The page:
Creating A Sanctuary

The length of time you spend with a customer or guest obviously varies with the type of business relationship you have. If you are in certain types of sales, the relationship evolves over time., while if you are in retail the length of time you spend with a customer is comparatively short. Regardless of the length of your relationship with the customer, making the most of that time to make the customer feel good about where they are is what will be your biggest advantage over those who do not.

I work in an environment where guests stay for four to eight hours, giving me a chance to watch their comfort level change over the course of the day. It gives me a great advantage in identifying the things that customers respond to when creating a place in which they feel safe, validated, and comfortable. Whether you have that advantage or not, you have opportunities to connect with the guest in a way that makes them feel those things. Even if the relationship lasts a short time, you can help meet their emotional needs with your interaction. No, you’re not a psychologist (unless you happen to be a psychologist who is reading this), nor are you expected to be, but you can make positive human connections in a short period of time.

Let’s say your interaction lasts three minutes or less. What the heck can you do? Well smiling is always the best way to start. It is welcoming, and the start of any good relationship. You can let them know you appreciate them, or that they have made a smart purchase. And something as simple as telling someone to have a good day, in a way that is sincere, can make someone more at ease and willing to return in the future. This is a great discussion to have with your front line staff in the future. Maybe tomorrow?

If your sales interaction is longer, you have more opportunities to truly connect with that person as a fellow human, sharing interests, discussing their purchase decision, and developing a real relationship with them that makes them comfortable when they are at your business.

That moment a guest realizes they are in a safe, welcoming place is a great moment to witness in business. It means a good things for everyone involved.

However, if you make your business a place of sanctuary from the sometimes cruel world, you create not only more business, but more community. And communities are places people have a real need to be a part of these days.

The Non Business (Human) Lesson: Your relationships may vary, not only with whom, but how much time you get to spend with them. Make that time, no matter how long or short, significant. Make real connections with them. That’s what matters with humans. It matters a lot.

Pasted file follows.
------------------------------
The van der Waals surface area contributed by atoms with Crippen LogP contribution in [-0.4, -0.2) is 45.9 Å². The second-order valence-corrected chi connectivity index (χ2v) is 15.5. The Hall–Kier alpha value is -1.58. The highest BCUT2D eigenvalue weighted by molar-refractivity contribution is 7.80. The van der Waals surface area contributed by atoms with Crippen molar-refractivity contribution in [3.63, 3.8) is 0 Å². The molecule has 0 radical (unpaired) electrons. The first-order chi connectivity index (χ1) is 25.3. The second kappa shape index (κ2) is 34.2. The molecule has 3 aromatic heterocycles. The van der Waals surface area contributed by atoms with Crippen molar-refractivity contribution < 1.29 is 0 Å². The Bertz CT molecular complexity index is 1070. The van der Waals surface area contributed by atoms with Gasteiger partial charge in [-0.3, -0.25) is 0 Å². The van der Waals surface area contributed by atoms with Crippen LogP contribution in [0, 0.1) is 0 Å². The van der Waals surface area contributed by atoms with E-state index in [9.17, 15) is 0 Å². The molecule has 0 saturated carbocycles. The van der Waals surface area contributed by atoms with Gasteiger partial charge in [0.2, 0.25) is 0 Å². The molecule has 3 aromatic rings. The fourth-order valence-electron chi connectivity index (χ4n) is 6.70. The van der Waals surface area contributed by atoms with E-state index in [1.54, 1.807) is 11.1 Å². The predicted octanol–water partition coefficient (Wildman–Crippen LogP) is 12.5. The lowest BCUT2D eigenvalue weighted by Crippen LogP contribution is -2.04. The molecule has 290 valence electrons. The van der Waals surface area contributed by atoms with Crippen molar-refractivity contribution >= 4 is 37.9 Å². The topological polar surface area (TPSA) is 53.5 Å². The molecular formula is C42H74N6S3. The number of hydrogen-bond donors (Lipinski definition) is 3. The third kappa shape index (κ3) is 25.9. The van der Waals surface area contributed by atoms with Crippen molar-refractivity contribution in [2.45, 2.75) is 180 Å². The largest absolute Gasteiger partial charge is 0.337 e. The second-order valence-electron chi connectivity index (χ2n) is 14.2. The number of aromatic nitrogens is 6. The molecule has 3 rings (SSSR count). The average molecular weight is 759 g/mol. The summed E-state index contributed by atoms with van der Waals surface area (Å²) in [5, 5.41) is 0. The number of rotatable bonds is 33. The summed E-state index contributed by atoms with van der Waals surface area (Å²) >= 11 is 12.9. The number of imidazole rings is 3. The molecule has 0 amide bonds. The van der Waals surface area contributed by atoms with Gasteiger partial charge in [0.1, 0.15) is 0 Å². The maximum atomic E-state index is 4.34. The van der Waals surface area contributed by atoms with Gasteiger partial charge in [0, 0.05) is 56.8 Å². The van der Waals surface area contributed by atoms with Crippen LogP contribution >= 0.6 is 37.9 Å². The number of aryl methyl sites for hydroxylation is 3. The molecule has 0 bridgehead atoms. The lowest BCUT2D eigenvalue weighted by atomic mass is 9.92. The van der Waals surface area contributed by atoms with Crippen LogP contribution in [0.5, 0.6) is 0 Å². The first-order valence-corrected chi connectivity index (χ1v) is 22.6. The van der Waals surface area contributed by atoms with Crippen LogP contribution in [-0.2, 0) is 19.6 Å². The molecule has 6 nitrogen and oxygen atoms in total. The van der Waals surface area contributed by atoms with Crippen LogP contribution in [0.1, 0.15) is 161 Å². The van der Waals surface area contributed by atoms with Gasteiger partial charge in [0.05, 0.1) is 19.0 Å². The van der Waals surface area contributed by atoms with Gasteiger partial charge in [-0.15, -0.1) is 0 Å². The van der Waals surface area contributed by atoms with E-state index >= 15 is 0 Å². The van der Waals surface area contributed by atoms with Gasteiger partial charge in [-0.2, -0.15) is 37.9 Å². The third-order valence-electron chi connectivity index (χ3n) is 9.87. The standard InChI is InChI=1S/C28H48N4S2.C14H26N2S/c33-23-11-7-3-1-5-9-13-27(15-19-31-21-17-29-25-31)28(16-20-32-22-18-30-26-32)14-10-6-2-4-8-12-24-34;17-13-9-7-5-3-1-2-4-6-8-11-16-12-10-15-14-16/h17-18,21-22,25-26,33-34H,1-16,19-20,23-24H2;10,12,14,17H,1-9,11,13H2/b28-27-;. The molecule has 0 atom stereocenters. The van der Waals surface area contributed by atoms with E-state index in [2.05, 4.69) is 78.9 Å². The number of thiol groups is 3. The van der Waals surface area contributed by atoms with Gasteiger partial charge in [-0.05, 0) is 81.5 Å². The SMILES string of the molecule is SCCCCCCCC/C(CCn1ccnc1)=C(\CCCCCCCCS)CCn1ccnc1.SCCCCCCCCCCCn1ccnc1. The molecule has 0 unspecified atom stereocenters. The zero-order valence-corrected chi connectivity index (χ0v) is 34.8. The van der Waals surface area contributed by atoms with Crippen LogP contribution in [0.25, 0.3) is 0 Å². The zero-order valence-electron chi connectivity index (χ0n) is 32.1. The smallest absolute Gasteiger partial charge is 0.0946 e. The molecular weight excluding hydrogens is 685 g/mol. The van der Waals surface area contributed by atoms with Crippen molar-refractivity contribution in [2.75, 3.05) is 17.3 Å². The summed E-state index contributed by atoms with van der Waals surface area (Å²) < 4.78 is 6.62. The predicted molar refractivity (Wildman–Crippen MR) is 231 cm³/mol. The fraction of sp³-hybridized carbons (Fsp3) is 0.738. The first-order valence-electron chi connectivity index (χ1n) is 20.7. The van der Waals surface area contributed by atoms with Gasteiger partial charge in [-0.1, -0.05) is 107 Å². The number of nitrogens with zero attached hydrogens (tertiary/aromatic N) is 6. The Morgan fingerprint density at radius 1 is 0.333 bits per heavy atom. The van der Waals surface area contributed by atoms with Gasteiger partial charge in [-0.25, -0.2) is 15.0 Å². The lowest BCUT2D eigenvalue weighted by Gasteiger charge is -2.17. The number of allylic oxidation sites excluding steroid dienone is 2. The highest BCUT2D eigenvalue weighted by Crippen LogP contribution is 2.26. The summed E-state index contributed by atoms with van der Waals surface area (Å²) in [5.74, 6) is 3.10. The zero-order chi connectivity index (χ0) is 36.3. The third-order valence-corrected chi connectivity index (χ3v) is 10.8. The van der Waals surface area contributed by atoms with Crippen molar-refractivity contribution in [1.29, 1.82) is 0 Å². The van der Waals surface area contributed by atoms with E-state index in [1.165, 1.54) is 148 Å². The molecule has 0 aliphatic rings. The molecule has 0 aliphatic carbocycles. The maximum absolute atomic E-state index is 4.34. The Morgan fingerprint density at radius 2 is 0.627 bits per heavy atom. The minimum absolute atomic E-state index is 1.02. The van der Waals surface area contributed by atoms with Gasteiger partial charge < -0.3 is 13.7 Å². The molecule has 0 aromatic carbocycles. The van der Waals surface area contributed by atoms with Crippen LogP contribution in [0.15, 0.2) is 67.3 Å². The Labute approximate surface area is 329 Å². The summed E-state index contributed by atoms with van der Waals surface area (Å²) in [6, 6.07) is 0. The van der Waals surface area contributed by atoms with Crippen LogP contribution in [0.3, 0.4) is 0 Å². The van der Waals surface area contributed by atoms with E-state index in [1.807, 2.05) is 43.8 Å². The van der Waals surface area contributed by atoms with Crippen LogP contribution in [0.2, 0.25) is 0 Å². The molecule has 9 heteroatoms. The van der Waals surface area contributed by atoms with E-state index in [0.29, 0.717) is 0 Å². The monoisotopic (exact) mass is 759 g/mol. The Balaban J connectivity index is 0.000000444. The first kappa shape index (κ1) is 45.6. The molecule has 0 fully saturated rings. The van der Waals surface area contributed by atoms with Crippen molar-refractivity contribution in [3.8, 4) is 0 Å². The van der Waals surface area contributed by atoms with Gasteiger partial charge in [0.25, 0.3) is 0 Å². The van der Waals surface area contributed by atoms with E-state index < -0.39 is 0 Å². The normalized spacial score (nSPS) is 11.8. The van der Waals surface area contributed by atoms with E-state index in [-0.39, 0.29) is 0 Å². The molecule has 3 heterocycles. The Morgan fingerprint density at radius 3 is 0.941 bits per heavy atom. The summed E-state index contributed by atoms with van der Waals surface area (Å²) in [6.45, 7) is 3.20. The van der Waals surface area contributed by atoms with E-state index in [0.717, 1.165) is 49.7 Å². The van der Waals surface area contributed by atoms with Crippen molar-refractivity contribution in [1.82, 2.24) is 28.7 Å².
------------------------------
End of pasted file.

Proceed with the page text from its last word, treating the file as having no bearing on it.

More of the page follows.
Treating Customers As Humans

It seems like a painfully obvious statement.

“Customers are human, too.”

But it gets overlooked every day. Many businesses treat the relationship in a way that suggests they think they are the only ones with human needs, emotions, and vulnerability. In the course of the daily grind, we all sometimes forget that the people we are dealing with are facing the same crap we are. The same bosses, same family issues, same barking dogs, same life hurdles, etc.

However, when we DO realize it, we change the way we interact with those wishing to do business with us, regardless of the business we are in. A man named Abraham Maslow studied psychology and Human Actualization throughout his career, creating what is called Maslow’s Hierarchy of Needs, which we will learn a little about, because it is the backbone of this whole concept of customer service. Basically, it is a list of emotional needs that must be met for self actualization. While there are arguably now more than five, the original five needs are:

PHYSIOLOGICAL NEEDS
You know….the basics of survival. Food, water, clothing, shelter, sex, sleep, and what not. Maslow, considered all other needs secondary to this one. It’s pretty big. I would definitely concur.

SAFETY NEEDS
We all want security, order, protection from the elements (like tigers and hurricanes), law, stability, and freedom from fear. He listed these as the second most important needs to be met. Makes sense to me. How about you?

LOVE AND BELONGING NEEDS
Maslow says that after the above mentioned needs, comes the need to belong. The need to love and be loved motivates behavior in a big way as we have seen played out in both life and in literature. Friendship, acceptance, trust, and intimacy are a part of this group of needs, and the need to be part of a collective is a strong need that should never be ignored. If you do, it will be your peril.

ESTEEM NEEDS
Our buddy Maslow broke this one down in to two categories: (1) esteem of oneself (dignity, achievement, mastery, independence) and (2) the desire for reputation or respect from others). Maslow actually found the needs for respect and reputation were most important for children and adolescents, proceeding self esteem or dignity, although today, there would be there would most likely be a lively discussion about that.

SELF ACTUALIZATION NEEDS
This need involves self fulfillment and personal growth, realizing one’s full potential. Maslow said it was “a desire to become everything one is capable of becoming”.

Look this guy up when you get the chance. Remember my friend Tony in the Grand Canyon? He told us “People spend money to feel good about themselves”. It was a simplified version of “People spend money to have emotional needs met, leading them to feel safe, secure, loved, fed, clothed respected, and fulfilled.”Tony’s explanation was simpler, but you get the point.

Are you going to fill all of these needs in your next transaction with a customer? Probably not, but knowing what they are is the first step in creating a sanctuary for your customers and guests.